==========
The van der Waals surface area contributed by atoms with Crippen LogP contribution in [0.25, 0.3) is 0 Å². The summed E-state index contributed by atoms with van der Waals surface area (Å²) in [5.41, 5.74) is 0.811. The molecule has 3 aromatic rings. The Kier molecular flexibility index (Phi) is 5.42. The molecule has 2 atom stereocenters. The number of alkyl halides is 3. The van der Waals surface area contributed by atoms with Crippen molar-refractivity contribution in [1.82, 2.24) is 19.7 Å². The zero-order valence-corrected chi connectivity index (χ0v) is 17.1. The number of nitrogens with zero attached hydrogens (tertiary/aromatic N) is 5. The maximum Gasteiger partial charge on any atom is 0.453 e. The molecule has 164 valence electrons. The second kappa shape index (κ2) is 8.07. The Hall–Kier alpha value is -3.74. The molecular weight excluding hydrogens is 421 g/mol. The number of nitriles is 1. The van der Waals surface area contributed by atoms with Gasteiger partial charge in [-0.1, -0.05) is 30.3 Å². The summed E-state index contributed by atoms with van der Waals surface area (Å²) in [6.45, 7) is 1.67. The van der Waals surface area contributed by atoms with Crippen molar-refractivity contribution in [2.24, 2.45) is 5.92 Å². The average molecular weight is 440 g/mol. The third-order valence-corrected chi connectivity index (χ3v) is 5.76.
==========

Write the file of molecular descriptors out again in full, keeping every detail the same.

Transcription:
The van der Waals surface area contributed by atoms with Crippen LogP contribution in [0.25, 0.3) is 0 Å². The summed E-state index contributed by atoms with van der Waals surface area (Å²) in [5.41, 5.74) is 0.811. The molecule has 3 aromatic rings. The Kier molecular flexibility index (Phi) is 5.42. The molecule has 2 atom stereocenters. The number of alkyl halides is 3. The van der Waals surface area contributed by atoms with Crippen molar-refractivity contribution in [1.82, 2.24) is 19.7 Å². The zero-order valence-corrected chi connectivity index (χ0v) is 17.1. The number of nitrogens with zero attached hydrogens (tertiary/aromatic N) is 5. The maximum Gasteiger partial charge on any atom is 0.453 e. The molecule has 164 valence electrons. The second kappa shape index (κ2) is 8.07. The Hall–Kier alpha value is -3.74. The molecular weight excluding hydrogens is 421 g/mol. The number of nitriles is 1. The van der Waals surface area contributed by atoms with Gasteiger partial charge in [-0.1, -0.05) is 30.3 Å². The summed E-state index contributed by atoms with van der Waals surface area (Å²) in [6.45, 7) is 1.67. The van der Waals surface area contributed by atoms with Crippen molar-refractivity contribution in [2.24, 2.45) is 5.92 Å². The average molecular weight is 440 g/mol. The third-order valence-corrected chi connectivity index (χ3v) is 5.76.